I wanted to visit the Jewish cemetery to see its state and, if possible, photograph some tombstones.  We only had to talk with a couple of people before we were standing in front of the unmarked cemetery. The area is overgrown with vegetation and mostly untended. It is fenced and gated and the gate was open. Amazingly, there does not appear to have been much trash dumped within the fenced area.

There were a few tended graves where the weeds had been cut and some flowers or wreaths left graveside. For the most part, however, the graves could only be reached by climbing over, crawling under, or wending around weeds, brush and trees. 

After my Labun Cemetery visit a few days ago, I'd learned my lesson. This time I slathered on insect repellent to keep the mosquitos at bay. Today, however, the mosquitos were, miraculously, not at home. My biggest nemesis was the stinging nettle. After I'd recorded about ten possibly readable tombstones, I nursed my nettle wounds and considered the stones I could not see within two areas of thick brush. I knew there were nettles in there. I did not know if there were readable tombstones. Those possible stones will have to await a researcher with a machete, a heavy long-sleeve shirt and leather work gloves.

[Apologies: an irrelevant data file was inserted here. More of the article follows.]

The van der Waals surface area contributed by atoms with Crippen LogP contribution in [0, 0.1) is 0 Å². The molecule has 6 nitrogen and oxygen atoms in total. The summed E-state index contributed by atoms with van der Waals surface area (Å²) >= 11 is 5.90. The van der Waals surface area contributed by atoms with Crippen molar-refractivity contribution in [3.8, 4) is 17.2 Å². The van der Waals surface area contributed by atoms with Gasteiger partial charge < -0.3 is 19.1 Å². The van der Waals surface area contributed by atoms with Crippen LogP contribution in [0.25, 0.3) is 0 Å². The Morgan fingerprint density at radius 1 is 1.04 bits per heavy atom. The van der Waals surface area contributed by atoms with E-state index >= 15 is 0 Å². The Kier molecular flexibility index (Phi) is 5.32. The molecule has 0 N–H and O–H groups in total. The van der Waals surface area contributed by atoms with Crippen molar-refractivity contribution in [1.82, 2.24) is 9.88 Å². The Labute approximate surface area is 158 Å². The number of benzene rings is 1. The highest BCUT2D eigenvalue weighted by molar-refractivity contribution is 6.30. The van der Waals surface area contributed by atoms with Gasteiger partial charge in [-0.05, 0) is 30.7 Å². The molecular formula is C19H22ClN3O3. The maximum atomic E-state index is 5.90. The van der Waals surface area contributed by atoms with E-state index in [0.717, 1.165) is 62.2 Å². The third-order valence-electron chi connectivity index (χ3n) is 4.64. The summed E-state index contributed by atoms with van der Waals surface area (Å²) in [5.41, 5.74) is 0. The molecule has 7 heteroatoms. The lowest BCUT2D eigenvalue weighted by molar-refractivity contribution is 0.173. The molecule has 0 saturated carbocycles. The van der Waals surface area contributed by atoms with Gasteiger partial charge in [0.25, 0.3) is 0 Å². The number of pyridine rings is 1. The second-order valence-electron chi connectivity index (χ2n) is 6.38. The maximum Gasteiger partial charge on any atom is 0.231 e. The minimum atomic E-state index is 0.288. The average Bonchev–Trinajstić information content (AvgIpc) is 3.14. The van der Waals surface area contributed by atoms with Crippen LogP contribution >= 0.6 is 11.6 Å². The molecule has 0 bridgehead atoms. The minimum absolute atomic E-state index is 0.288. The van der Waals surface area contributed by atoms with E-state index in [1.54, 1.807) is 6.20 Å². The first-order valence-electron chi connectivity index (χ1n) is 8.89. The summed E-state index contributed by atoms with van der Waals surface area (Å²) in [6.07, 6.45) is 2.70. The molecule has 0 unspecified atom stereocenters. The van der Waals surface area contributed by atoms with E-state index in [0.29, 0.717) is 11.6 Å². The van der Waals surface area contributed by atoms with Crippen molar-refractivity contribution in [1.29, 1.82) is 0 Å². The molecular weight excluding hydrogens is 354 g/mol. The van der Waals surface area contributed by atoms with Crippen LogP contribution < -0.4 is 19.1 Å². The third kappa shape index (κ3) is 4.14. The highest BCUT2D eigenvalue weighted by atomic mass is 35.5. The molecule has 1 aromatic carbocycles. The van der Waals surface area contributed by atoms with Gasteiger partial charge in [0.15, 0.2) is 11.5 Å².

I continued through the cemetery and took about 45 photographs. Most tombstones were fairly recent and in Russian. A few were traditional and in Hebrew. Unfortunately, there were many older (likely Hebrew) stones that were significantly deteriorated, lying face down or mostly buried. Overall, the cemetery did not appear to have been purposely destroyed. When I get home I will translate the names and dates and donate the photos to the JewishGen Online World Burial Registry for posting.

There were several groups of stones at the far end of the cemetery. I photographed a few before it became plain that I would need waders to reach the rest. There was at least ankle deep standing water in the area. So, I abandoned the remainder of the effort, leaving probably a dozen stones (that I could see from afar) unrecorded. A few shots (the Russian ones show Rubenshtein and Kaplun family burials):

When I finished at the cemetery we toured a bit of the town. Most houses were of recent vintage, although a few might have had some age.